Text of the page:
Supreme Court leans toward limiting corruption trials in New York cases

WASHINGTON — The Supreme Court on Monday questioned whether a former aide to former New York Governor Andrew Cuomo was legally convicted of a bribery charge as it considered two cases that could place new limits on federal prosecutors in public corruption cases.

The first case centered on whether Joseph Percoco’s conduct in receiving a $35,000 payment from a real estate developer to manage Cuomo’s 2014 re-election campaign is covered by a federal law that requires “honest services” be provided to the public. Percoco says that because he was not working for the government at the time, he did not have a duty to provide honest services.

The second case involves Louis Ciminelli, a Buffalo-based real estate developer, who was convicted of wire fraud for trying to rig the bidding process for redevelopment contracts in the city. His lawyers argue that his conduct in ensuring that his company was a preferred bidder, which involved trying to influence the selection criteria set by the State for the benefit of his company, did not reach the level of fraud.

The judges were sympathetic to the defendants during both oral arguments. In the case of Percoco, Most of the nine justices seemed concerned that allowing non-government employees to be criminally charged would attract other influential figures in the corridors of power, such as lobbyists. Conservative Justice Neil Gorsuch commented that Washington is “full of such people.”

Liberal Justice Ketanji Brown Jackson also pressed government attorney Nicole Reaves on the question of how to draw the line between legal and illegal influence on the government.

“How do you tell that person from a lobbyist?” she asked.

On the other hand, liberal Justice Elena Kagan also seemed concerned that adopting Percoco’s argument would allow government officials to game the system by resigning from office and then receiving payments that would otherwise be seen as bribes before resuming their business. government functions.

Prosecutors say Percoco was only temporarily working for Cuomo’s campaign when he received payment from developer Steven Aiello, who was seeking state funding for a construction project. Percoco worked as Cuomo’s top aide from 2011 to 2016, except for eight months when he ran the campaign.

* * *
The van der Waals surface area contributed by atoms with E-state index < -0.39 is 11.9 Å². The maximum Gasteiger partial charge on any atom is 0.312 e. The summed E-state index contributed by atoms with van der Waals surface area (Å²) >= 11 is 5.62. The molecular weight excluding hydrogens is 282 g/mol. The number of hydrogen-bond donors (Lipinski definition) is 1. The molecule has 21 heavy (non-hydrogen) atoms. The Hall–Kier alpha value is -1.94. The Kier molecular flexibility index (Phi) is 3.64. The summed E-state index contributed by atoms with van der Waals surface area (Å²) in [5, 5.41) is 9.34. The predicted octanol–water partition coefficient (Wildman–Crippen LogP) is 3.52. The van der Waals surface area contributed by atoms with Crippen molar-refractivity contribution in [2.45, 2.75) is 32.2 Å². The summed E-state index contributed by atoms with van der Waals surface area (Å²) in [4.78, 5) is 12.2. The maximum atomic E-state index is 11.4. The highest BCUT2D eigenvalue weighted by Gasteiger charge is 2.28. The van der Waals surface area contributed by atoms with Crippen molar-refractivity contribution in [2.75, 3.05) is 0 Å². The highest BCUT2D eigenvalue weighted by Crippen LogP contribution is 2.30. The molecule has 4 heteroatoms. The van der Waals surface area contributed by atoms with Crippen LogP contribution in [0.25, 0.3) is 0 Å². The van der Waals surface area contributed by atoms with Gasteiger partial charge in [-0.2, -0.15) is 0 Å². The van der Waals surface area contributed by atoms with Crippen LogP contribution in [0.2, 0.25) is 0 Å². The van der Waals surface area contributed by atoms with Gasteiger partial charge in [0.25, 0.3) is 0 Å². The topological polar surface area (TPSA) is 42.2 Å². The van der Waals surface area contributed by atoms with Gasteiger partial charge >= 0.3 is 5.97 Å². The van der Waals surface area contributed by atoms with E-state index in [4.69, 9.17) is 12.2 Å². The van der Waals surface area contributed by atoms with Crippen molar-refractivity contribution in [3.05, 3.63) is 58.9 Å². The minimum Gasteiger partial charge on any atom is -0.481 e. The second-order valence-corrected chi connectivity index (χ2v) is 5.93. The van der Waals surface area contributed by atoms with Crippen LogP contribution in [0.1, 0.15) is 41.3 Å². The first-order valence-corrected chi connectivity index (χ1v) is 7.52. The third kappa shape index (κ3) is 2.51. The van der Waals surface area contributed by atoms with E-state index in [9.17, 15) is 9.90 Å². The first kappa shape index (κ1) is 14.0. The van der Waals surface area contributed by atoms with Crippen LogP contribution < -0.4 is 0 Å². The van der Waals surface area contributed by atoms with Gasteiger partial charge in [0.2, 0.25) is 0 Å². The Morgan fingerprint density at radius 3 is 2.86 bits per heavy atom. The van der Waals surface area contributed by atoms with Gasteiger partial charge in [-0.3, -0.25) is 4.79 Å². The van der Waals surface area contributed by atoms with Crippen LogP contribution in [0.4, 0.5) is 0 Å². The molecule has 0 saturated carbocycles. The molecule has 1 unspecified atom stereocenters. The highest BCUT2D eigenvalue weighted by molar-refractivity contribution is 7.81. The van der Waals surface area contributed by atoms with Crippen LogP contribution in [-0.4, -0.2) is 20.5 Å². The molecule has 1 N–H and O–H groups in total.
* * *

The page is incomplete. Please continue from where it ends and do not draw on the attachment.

Percoco was convicted in 2018 on one count of honest services fraud for real estate payments. At the same trial, he was also convicted of another count of honest services fraud and one count of soliciting a bribe to arrange for Competitive Power Venture, an energy company doing business with the state, to make payments to his wife. .

He was sentenced to six years in prison for the three crimes.

The New York-based US Court of Appeals for the Second Circuit upheld the convictions in a September 2021 ruling.

Percoco’s lawyers argue that because prosecutors tried to conflate the two schemes at trial, their client should get a new trial on the second set of charges if Percoco wins in Supreme Court on his honest services claim.

The justices also seemed sympathetic to Ciminelli’s arguments, raising concerns about the Justice Department’s reliance on what some said might be an overly broad interpretation of fraud law.

Conservative Justice Brett Kavanaugh seemed particularly concerned that the government seemed to agree with Ciminelli’s lawyers that the appeals court’s broad interpretation of the law as to whether his conduct in the bidding process constituted fraud was incorrect, despite relying on the same theory in other lawsuits over several decades.

“You just said that it’s easier to convict people under this incorrect articulation of theory than under the correct articulation of the law,” he told government attorney Eric Feigin. “I think you just said that. And that’s very troublesome.”

Several others named in the New York investigation, including Aiello, have their own appeals pending in the Supreme Court.

Cuomo, who resigned in 2021 after facing sexual harassment allegations, was not charged.

In recent years, the Supreme Court has already limited the reach of anti-bribery laws, most notably in a 2010 ruling in favor of Jeff Skilling, the former CEO of Enron Corp. More recently, the court in 2016 threw out Corruption convictions of former Republican Virginia Governor Robert McDonnell.